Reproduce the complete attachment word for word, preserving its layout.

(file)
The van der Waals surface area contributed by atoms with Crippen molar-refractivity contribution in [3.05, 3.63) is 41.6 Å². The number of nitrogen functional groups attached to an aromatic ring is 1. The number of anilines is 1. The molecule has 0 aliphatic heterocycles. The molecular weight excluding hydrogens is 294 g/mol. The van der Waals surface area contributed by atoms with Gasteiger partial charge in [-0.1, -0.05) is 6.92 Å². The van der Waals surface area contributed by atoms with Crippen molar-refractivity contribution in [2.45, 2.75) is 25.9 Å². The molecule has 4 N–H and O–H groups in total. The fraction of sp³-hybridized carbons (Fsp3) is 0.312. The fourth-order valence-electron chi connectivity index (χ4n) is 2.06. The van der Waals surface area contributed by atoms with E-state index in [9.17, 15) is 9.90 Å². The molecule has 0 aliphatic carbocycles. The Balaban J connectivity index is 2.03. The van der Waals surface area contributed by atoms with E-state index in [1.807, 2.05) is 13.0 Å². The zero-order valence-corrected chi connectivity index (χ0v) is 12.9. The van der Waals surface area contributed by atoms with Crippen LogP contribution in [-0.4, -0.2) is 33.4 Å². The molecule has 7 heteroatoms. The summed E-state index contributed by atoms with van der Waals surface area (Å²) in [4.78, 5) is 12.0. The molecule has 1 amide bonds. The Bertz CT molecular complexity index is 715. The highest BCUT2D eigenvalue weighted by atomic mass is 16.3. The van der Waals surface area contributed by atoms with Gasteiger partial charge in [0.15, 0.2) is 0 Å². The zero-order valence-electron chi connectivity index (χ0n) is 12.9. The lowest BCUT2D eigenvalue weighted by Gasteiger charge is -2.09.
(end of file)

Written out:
The van der Waals surface area contributed by atoms with Crippen molar-refractivity contribution in [3.05, 3.63) is 41.6 Å². The number of nitrogen functional groups attached to an aromatic ring is 1. The number of anilines is 1. The molecule has 0 aliphatic heterocycles. The molecular weight excluding hydrogens is 294 g/mol. The van der Waals surface area contributed by atoms with Gasteiger partial charge in [-0.1, -0.05) is 6.92 Å². The van der Waals surface area contributed by atoms with Crippen molar-refractivity contribution in [2.45, 2.75) is 25.9 Å². The molecule has 4 N–H and O–H groups in total. The fraction of sp³-hybridized carbons (Fsp3) is 0.312. The fourth-order valence-electron chi connectivity index (χ4n) is 2.06. The van der Waals surface area contributed by atoms with E-state index in [9.17, 15) is 9.90 Å². The molecule has 0 aliphatic carbocycles. The Balaban J connectivity index is 2.03. The van der Waals surface area contributed by atoms with E-state index in [1.807, 2.05) is 13.0 Å². The zero-order valence-corrected chi connectivity index (χ0v) is 12.9. The van der Waals surface area contributed by atoms with Crippen LogP contribution in [-0.4, -0.2) is 33.4 Å². The molecule has 7 heteroatoms. The summed E-state index contributed by atoms with van der Waals surface area (Å²) in [4.78, 5) is 12.0. The molecule has 1 amide bonds. The Bertz CT molecular complexity index is 715. The highest BCUT2D eigenvalue weighted by atomic mass is 16.3. The van der Waals surface area contributed by atoms with Gasteiger partial charge in [0.15, 0.2) is 0 Å². The zero-order valence-electron chi connectivity index (χ0n) is 12.9. The lowest BCUT2D eigenvalue weighted by Gasteiger charge is -2.09.